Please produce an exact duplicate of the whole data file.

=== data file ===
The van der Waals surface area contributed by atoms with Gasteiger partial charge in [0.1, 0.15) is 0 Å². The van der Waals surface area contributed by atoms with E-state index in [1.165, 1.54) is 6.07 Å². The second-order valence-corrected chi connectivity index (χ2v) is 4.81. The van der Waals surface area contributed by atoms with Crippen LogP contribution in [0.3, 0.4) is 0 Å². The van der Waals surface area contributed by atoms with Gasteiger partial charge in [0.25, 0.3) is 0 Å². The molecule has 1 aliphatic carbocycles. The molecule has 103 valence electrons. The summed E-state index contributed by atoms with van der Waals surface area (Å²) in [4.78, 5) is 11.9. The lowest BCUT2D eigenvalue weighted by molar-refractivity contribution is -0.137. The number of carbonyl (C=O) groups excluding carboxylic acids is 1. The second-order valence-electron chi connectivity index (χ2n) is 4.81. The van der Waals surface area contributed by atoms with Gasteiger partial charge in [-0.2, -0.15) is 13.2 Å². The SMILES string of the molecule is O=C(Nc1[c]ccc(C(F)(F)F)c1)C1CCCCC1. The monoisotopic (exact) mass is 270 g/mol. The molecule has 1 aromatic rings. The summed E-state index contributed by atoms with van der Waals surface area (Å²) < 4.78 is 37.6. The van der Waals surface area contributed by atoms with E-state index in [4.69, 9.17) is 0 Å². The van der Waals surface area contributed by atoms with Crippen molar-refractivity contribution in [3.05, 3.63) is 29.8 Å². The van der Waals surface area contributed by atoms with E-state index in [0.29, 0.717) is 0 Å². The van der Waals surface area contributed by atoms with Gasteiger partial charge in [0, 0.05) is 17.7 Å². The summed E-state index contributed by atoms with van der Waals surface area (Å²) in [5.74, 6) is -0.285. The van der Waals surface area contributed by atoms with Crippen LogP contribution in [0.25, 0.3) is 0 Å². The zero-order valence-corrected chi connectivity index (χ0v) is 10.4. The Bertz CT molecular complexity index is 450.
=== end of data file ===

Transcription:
The van der Waals surface area contributed by atoms with Gasteiger partial charge in [0.1, 0.15) is 0 Å². The van der Waals surface area contributed by atoms with E-state index in [1.165, 1.54) is 6.07 Å². The second-order valence-corrected chi connectivity index (χ2v) is 4.81. The van der Waals surface area contributed by atoms with Crippen LogP contribution in [0.3, 0.4) is 0 Å². The van der Waals surface area contributed by atoms with Gasteiger partial charge in [0.25, 0.3) is 0 Å². The molecule has 1 aliphatic carbocycles. The molecule has 103 valence electrons. The summed E-state index contributed by atoms with van der Waals surface area (Å²) in [4.78, 5) is 11.9. The lowest BCUT2D eigenvalue weighted by molar-refractivity contribution is -0.137. The number of carbonyl (C=O) groups excluding carboxylic acids is 1. The second-order valence-electron chi connectivity index (χ2n) is 4.81. The van der Waals surface area contributed by atoms with Gasteiger partial charge in [-0.2, -0.15) is 13.2 Å². The SMILES string of the molecule is O=C(Nc1[c]ccc(C(F)(F)F)c1)C1CCCCC1. The monoisotopic (exact) mass is 270 g/mol. The molecule has 1 aromatic rings. The summed E-state index contributed by atoms with van der Waals surface area (Å²) < 4.78 is 37.6. The van der Waals surface area contributed by atoms with E-state index in [4.69, 9.17) is 0 Å². The van der Waals surface area contributed by atoms with Crippen molar-refractivity contribution in [3.05, 3.63) is 29.8 Å². The van der Waals surface area contributed by atoms with E-state index in [0.29, 0.717) is 0 Å². The van der Waals surface area contributed by atoms with Gasteiger partial charge in [0, 0.05) is 17.7 Å². The summed E-state index contributed by atoms with van der Waals surface area (Å²) in [5.74, 6) is -0.285. The van der Waals surface area contributed by atoms with Crippen LogP contribution in [0.25, 0.3) is 0 Å². The zero-order valence-corrected chi connectivity index (χ0v) is 10.4. The Bertz CT molecular complexity index is 450.